Govt to issue inflation linked bonds; pressure of from bond yields The Government on Monday announced plans to issue bonds linked to the Consumer Price Index (CPI), a measure of inflation. The announcement was part of its overall fiscal strategy.

The government revealed a borrowing plan of Rs 2.88 lakh crore for the April to September 2018. The figure for the corresponding period of the last financial year was Rs 3.72 lakh crore.

The borrowing figure announced by the Government for the first half is 47.56% of the budgeted borrowing for FY 2018-19. Following the announcement, the estimated borrowing for the full year will stand reduced by Rs 50,000 crore from earlier estimates.

Following the announcement of the government’s reduced borrowing, the benchmark 10-year bond yield collapsed in early trading on Tuesday from 7.62% to 7.35%. This marks the biggest intraday fall since December 9th, 2013. The rupee also rose from 64.87 to 6.77 to a dollar.

The government’s reduced borrowing is also likely to factor into the RBI’s monetary policy decision on 5th April. The central bank is close to making a decision on hiking the limits for Foreign Portfolio Investment (FPI) in government bonds. FPIs have used up 96.9% of the current limit.

To fund this programme, it made few key announcements:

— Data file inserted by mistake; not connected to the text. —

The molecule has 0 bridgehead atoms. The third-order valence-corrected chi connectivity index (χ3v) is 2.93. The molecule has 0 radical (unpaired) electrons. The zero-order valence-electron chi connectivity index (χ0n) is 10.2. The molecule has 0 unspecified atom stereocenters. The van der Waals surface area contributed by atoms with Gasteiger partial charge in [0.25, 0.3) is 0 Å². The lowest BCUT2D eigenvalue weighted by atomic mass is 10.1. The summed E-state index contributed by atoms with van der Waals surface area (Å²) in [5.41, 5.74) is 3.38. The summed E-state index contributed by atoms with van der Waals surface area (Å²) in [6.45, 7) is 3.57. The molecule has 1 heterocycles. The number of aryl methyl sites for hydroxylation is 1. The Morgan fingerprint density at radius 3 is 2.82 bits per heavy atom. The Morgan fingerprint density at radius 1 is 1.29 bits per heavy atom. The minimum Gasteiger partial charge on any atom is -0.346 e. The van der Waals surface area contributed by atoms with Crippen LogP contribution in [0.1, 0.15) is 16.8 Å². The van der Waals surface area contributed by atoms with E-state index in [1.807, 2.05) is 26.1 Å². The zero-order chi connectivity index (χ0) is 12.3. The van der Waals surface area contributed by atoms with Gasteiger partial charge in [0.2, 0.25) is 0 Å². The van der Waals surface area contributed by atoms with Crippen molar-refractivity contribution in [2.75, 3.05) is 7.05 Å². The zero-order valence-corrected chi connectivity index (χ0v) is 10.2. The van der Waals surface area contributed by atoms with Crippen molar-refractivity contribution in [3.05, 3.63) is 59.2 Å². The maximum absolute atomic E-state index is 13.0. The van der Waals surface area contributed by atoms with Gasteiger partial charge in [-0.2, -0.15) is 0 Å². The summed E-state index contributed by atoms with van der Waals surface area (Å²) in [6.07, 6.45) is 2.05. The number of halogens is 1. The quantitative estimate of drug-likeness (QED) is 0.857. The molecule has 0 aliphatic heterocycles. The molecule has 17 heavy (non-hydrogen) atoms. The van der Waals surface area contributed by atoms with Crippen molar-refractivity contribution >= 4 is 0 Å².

1. Government securities of 1 – 4 years duration will be introduced. Traditionally, government securities have maturities of 10 years or more.
  2. It would withdraw Rs 1 lakh crore from the National Small Savings Fund (NSSF), Rs 25,000 crore more than the current financial year. The NSSF is where your money from savings such as National Savings Certificates (NSCs) and PPF (Public Provident Fund) goes.
  3. It will issue bonds linked to the Consumer Price Index (CPI).

What it means for you

  • The policy announcements are likely to relieve some pressure on the overall bond market. This can have a positive effect on debt fund returns as bond prices rally due to lower than expected government borrowing.
  • The inflation-linked bonds can also provide you with a low-risk savings option that is protected from inflation. Much will depend on the details of the new bonds.
Neil Borate

Neil Borate is Deputy Editor, RupeeIQ. He can be contacted at